Ranked: The five drivers fighting for Sergio Perez’s Red Bull seat

Thomas Maher
Lando Norris, Liam Lawson, and Daniel Ricciardo.

Lando Norris, Liam Lawson, and Daniel Ricciardo.

Sergio Perez’s contract with Red Bull comes to an end at the conclusion of the 2024 F1 season. Who are the drivers most likely to replace him?

The Mexican driver has one year left on his contract with Red Bull and, based on his current form, he is unlikely to be given a contract extension as his form has been called out by team boss Christian Horner and motorsport consultant Helmut Marko.

Let’s have a look at the likely candidates for Perez’s cockpit, if and when it becomes available – ranking them in order of likelihood…

1. Daniel Ricciardo

From the very first day that Ricciardo’s return to a Red Bull-owned F1 cockpit was confirmed, the chances of him returning to the seat he vacated at the conclusion of 2018 appear only to be increasing.

Having taken some time away from F1, and Red Bull bewildered by the driver they saw in their simulator, patience and diligent work with Ricciardo appears to have returned him to a level at which they were happy to throw him the keys to the Red Bull for the now-infamous Silverstone tyre test.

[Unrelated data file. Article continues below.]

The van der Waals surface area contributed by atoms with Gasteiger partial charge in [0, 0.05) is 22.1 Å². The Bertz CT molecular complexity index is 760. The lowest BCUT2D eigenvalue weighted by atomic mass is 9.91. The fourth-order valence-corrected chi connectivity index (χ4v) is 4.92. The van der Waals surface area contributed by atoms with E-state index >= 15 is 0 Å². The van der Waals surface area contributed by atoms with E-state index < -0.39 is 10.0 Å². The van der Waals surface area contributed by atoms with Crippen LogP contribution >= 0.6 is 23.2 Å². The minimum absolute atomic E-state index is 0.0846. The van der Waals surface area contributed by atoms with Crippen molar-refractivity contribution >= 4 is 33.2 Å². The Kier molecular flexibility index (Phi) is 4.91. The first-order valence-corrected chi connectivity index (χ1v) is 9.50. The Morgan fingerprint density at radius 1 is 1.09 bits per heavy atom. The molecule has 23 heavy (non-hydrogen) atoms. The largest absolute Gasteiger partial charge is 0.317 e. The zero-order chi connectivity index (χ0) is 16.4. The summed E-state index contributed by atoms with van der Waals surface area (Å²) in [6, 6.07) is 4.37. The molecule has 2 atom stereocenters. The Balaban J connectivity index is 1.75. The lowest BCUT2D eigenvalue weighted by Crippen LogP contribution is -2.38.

Impressing so comprehensively that Nyck de Vries was fired before Ricciardo had even pulled back into the garage at the end of the day, the Australian’s F1 career was rekindled by being given De Vries’ car for the remainder of 2023.

Completing just two races, both of which saw him put in solid, if unspectacular, drives to match Yuki Tsunoda, Ricciardo hit a snag by breaking his metacarpal in a practice crash at Zandvoort.

But Red Bull has been impressed enough by what they’ve seen already to give him a full-time drive for 2024. For now, that’s with AlphaTauri, but Red Bull have proven not to be afraid of making in-season changes when needed. All the signs are there that 2024 is set to be a much closer season at the top and, should Sergio Perez fail to hit the ground running next season, Red Bull will have little to lose by pulling him out of the car and sticking Ricciardo in.

After all, while Ricciardo may have left Red Bull five years ago to try ploughing his own furrow with Renault, he appears now to be far more willing to accept a supporting role – should he be even close to replicating what he was once able to do for Red Bull, he’s the ideal candidate.